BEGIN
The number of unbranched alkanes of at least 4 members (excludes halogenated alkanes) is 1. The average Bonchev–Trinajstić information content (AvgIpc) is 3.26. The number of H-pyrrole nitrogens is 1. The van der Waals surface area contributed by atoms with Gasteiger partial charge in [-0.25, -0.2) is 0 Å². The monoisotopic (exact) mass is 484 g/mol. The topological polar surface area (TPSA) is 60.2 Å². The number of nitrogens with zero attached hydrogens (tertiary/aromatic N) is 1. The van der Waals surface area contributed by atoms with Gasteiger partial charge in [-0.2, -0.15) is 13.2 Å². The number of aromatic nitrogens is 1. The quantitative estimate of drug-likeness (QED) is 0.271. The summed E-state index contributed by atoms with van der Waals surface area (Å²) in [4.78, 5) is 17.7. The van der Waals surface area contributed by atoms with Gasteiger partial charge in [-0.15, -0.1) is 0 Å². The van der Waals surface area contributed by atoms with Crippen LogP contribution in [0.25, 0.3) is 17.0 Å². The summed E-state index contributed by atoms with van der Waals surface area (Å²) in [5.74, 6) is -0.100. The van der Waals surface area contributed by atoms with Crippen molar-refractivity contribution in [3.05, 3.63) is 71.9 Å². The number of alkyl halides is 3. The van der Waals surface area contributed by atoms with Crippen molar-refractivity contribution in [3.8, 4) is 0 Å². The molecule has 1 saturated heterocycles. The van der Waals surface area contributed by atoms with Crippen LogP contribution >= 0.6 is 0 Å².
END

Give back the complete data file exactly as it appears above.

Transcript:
The number of unbranched alkanes of at least 4 members (excludes halogenated alkanes) is 1. The average Bonchev–Trinajstić information content (AvgIpc) is 3.26. The number of H-pyrrole nitrogens is 1. The van der Waals surface area contributed by atoms with Gasteiger partial charge in [-0.25, -0.2) is 0 Å². The monoisotopic (exact) mass is 484 g/mol. The topological polar surface area (TPSA) is 60.2 Å². The number of nitrogens with zero attached hydrogens (tertiary/aromatic N) is 1. The van der Waals surface area contributed by atoms with Gasteiger partial charge in [-0.2, -0.15) is 13.2 Å². The number of aromatic nitrogens is 1. The quantitative estimate of drug-likeness (QED) is 0.271. The summed E-state index contributed by atoms with van der Waals surface area (Å²) in [4.78, 5) is 17.7. The van der Waals surface area contributed by atoms with Gasteiger partial charge in [-0.15, -0.1) is 0 Å². The van der Waals surface area contributed by atoms with Crippen LogP contribution in [0.25, 0.3) is 17.0 Å². The summed E-state index contributed by atoms with van der Waals surface area (Å²) in [5.74, 6) is -0.100. The van der Waals surface area contributed by atoms with Crippen molar-refractivity contribution in [3.05, 3.63) is 71.9 Å². The number of alkyl halides is 3. The van der Waals surface area contributed by atoms with Crippen molar-refractivity contribution in [3.8, 4) is 0 Å². The molecule has 1 saturated heterocycles. The van der Waals surface area contributed by atoms with Crippen LogP contribution >= 0.6 is 0 Å².